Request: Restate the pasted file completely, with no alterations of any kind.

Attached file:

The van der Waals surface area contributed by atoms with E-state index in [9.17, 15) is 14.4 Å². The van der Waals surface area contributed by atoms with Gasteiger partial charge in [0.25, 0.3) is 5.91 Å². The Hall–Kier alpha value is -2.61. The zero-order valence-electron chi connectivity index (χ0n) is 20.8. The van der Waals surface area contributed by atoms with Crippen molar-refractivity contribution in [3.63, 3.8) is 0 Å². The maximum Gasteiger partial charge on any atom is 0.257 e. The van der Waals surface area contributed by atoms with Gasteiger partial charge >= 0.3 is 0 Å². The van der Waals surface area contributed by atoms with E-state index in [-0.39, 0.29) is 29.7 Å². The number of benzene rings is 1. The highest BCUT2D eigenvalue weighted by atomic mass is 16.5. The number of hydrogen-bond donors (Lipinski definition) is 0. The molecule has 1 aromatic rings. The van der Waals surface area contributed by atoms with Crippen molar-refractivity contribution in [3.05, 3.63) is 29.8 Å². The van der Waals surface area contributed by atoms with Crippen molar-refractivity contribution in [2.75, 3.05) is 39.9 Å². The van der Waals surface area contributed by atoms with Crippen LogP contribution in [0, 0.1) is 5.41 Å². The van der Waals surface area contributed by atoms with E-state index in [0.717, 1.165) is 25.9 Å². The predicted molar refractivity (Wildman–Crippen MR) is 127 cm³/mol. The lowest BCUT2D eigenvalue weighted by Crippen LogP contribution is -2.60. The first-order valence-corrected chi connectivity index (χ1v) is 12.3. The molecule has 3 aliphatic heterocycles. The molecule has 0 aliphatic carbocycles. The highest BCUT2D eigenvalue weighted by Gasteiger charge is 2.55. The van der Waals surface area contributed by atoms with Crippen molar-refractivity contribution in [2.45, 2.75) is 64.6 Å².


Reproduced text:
The van der Waals surface area contributed by atoms with E-state index in [9.17, 15) is 14.4 Å². The van der Waals surface area contributed by atoms with Gasteiger partial charge in [0.25, 0.3) is 5.91 Å². The Hall–Kier alpha value is -2.61. The zero-order valence-electron chi connectivity index (χ0n) is 20.8. The van der Waals surface area contributed by atoms with Crippen molar-refractivity contribution in [3.63, 3.8) is 0 Å². The maximum Gasteiger partial charge on any atom is 0.257 e. The van der Waals surface area contributed by atoms with Gasteiger partial charge >= 0.3 is 0 Å². The van der Waals surface area contributed by atoms with E-state index in [-0.39, 0.29) is 29.7 Å². The number of benzene rings is 1. The highest BCUT2D eigenvalue weighted by atomic mass is 16.5. The number of hydrogen-bond donors (Lipinski definition) is 0. The molecule has 1 aromatic rings. The van der Waals surface area contributed by atoms with Crippen molar-refractivity contribution in [3.05, 3.63) is 29.8 Å². The van der Waals surface area contributed by atoms with Crippen molar-refractivity contribution in [2.75, 3.05) is 39.9 Å². The van der Waals surface area contributed by atoms with Crippen LogP contribution in [0, 0.1) is 5.41 Å². The van der Waals surface area contributed by atoms with E-state index in [0.717, 1.165) is 25.9 Å². The predicted molar refractivity (Wildman–Crippen MR) is 127 cm³/mol. The lowest BCUT2D eigenvalue weighted by Crippen LogP contribution is -2.60. The first-order valence-corrected chi connectivity index (χ1v) is 12.3. The molecule has 3 aliphatic heterocycles. The molecule has 0 aliphatic carbocycles. The highest BCUT2D eigenvalue weighted by Gasteiger charge is 2.55. The van der Waals surface area contributed by atoms with Crippen molar-refractivity contribution in [2.45, 2.75) is 64.6 Å².